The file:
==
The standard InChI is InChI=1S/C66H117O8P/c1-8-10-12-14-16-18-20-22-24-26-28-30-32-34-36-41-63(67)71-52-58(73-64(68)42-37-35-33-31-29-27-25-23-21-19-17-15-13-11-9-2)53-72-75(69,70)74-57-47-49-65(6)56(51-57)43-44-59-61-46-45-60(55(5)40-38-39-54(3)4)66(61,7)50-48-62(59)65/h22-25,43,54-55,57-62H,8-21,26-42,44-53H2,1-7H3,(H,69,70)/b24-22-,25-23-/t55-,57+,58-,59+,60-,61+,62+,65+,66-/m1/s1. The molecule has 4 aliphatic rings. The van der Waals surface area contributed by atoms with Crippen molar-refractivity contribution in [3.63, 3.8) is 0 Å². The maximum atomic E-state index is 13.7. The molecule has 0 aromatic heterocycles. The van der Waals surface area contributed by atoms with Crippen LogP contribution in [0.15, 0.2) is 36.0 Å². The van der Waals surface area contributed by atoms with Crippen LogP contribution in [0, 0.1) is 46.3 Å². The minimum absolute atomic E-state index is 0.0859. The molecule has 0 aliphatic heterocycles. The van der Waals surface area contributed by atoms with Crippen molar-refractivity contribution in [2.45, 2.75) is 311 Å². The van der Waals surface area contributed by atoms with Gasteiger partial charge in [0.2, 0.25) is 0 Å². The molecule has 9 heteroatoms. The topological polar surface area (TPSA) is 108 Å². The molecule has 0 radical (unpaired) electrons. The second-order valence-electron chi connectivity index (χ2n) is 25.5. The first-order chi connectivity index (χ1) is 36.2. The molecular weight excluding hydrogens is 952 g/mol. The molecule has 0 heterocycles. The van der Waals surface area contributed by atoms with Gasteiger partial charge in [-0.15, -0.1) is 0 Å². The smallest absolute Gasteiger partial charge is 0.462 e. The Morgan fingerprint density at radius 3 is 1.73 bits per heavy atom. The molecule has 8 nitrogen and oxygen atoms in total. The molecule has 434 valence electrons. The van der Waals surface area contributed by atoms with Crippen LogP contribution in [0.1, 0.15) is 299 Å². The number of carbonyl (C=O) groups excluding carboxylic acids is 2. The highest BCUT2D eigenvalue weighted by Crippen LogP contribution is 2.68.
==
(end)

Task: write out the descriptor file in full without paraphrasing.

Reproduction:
The standard InChI is InChI=1S/C66H117O8P/c1-8-10-12-14-16-18-20-22-24-26-28-30-32-34-36-41-63(67)71-52-58(73-64(68)42-37-35-33-31-29-27-25-23-21-19-17-15-13-11-9-2)53-72-75(69,70)74-57-47-49-65(6)56(51-57)43-44-59-61-46-45-60(55(5)40-38-39-54(3)4)66(61,7)50-48-62(59)65/h22-25,43,54-55,57-62H,8-21,26-42,44-53H2,1-7H3,(H,69,70)/b24-22-,25-23-/t55-,57+,58-,59+,60-,61+,62+,65+,66-/m1/s1. The molecule has 4 aliphatic rings. The van der Waals surface area contributed by atoms with Crippen molar-refractivity contribution in [3.63, 3.8) is 0 Å². The maximum atomic E-state index is 13.7. The molecule has 0 aromatic heterocycles. The van der Waals surface area contributed by atoms with Crippen LogP contribution in [0.15, 0.2) is 36.0 Å². The van der Waals surface area contributed by atoms with Crippen LogP contribution in [0, 0.1) is 46.3 Å². The minimum absolute atomic E-state index is 0.0859. The molecule has 0 aliphatic heterocycles. The van der Waals surface area contributed by atoms with Crippen molar-refractivity contribution in [2.45, 2.75) is 311 Å². The van der Waals surface area contributed by atoms with Gasteiger partial charge in [0.2, 0.25) is 0 Å². The molecule has 9 heteroatoms. The topological polar surface area (TPSA) is 108 Å². The molecule has 0 radical (unpaired) electrons. The second-order valence-electron chi connectivity index (χ2n) is 25.5. The first-order chi connectivity index (χ1) is 36.2. The molecular weight excluding hydrogens is 952 g/mol. The molecule has 0 heterocycles. The van der Waals surface area contributed by atoms with Gasteiger partial charge in [-0.15, -0.1) is 0 Å². The smallest absolute Gasteiger partial charge is 0.462 e. The Morgan fingerprint density at radius 3 is 1.73 bits per heavy atom. The molecule has 8 nitrogen and oxygen atoms in total. The molecule has 434 valence electrons. The van der Waals surface area contributed by atoms with Crippen LogP contribution in [0.1, 0.15) is 299 Å². The number of carbonyl (C=O) groups excluding carboxylic acids is 2. The highest BCUT2D eigenvalue weighted by Crippen LogP contribution is 2.68.